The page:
No GOP Candidate Stands Out
We’ve barely peeked into 2011, but it is not too early to consider the 2012 elections. Let the campaigns begin.
Of course, Barack Obama started campaigning long ago — some say on the day of his inauguration. A lot of us are convinced that everything he says or does is a pitch for re-election. Some things are admittedly baffling. His praise for the Eagles hiring the dog torturer Michael Vick is an example. Some agree with Obama that Vick deserves a second chance, and thus Obama’s remarks might be a good ploy for the campaign. There are, however, millions of us who are totally disgusted with Vick and transfer those feelings toward Obama.
Still, don’t rule Obama out — especially since his speech at the Tucson memorial resonated with both sides of the political mainstream. The president rose to the challenge superbly as he endeavored to bring us together in the face of a terrible tragedy. He must be commended by all for that. So he can never be ruled out.
Besides, the Republicans have a long history of nominating the wrong people for president. Witness John McCain and Bob Dole — stalwart war heroes, but neither is the stuff of which presidents are made. I can name at least a dozen Republicans who are considering and being considered to head the ticket. Each one has some strengths and some weaknesses.
Who then? It is not an easy answer, which is why early 2011 is not too early to start vetting and analyzing.
Some names, of course, pop into your head instantly: Sarah Palin, Mitt Romney, Mike Huckabee, Newt Gingrich. But somehow I worry that each of them has had a spot in center stage and failed to get the standing ovation needed to propel them into the Oval Office. I like Newt Gingrich but, when I mentioned his name to a friend, the response was, “Too much baggage.” Could be, although that never stopped Bill Clinton.
Appearance, which should have nothing to do with qualification, hurts some potential candidates. New Jersey Gov. Chris Christie is a pragmatic get-it-done guy, but he is overweight. As is Haley Barbour, the Mississippi governor, who has a good track record in leading his party to victory. The cartoonists and bloggers could have a field day with Christie and Barbour. Sure, President Taft was grossly overweight. But nowadays, we Americans (who are more than plump, ourselves) want our president to look slim and healthy. Like Barack Obama.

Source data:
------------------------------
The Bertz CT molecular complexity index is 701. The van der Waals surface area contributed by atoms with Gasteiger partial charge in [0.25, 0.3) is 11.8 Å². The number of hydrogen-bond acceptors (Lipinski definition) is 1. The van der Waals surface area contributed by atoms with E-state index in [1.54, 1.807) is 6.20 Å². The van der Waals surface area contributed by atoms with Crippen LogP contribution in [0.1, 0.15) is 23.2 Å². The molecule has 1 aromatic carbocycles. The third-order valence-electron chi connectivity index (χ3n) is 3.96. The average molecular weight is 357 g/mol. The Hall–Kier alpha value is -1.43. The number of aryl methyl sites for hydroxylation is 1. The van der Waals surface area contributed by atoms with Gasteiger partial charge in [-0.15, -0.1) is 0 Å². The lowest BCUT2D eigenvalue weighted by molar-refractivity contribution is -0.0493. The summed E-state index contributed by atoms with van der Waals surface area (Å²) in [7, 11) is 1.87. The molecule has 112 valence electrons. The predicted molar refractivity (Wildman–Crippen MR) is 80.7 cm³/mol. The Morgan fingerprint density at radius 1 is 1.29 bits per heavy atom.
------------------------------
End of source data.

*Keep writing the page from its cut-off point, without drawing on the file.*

One potential candidate worth a second glance is Mike Pence, an Indiana congressman who is a true conservative. He is not too well known by the rank-and-file but comes across as a real communicator (he has a broadcasting background). However, he will need some strong public relations to become a household word.
This brings up the weakest link in the Republican campaigns: public relations. I have known and worked with the finest PR people there are and have learned just how powerful they are. Some dismiss them as simply press agents, flacks that hover around media stars in the hope of getting a client’s name mentioned.
In truth, they are media’s best contacts — men and women who protect their clients’ privacy and steer them away from gaffes more often than they publicize them. To be sure, most of them, like most of the media, are liberals and thus inclined to promote Democrats. But they are also pros and will be equally loyal to conservatives who use them. Most important, they know what they are doing and should be listened to by Republicans who want to win.
The right can sneer at Madison Avenue tactics, but they work. Barack Obama knows that and must thus be recognized as a potent opponent. And then, there is Hillary Clinton.
Allan Jefferys, a former New York theater critic and newsman, lives in Pinehurst. Contact him at email@example.com.
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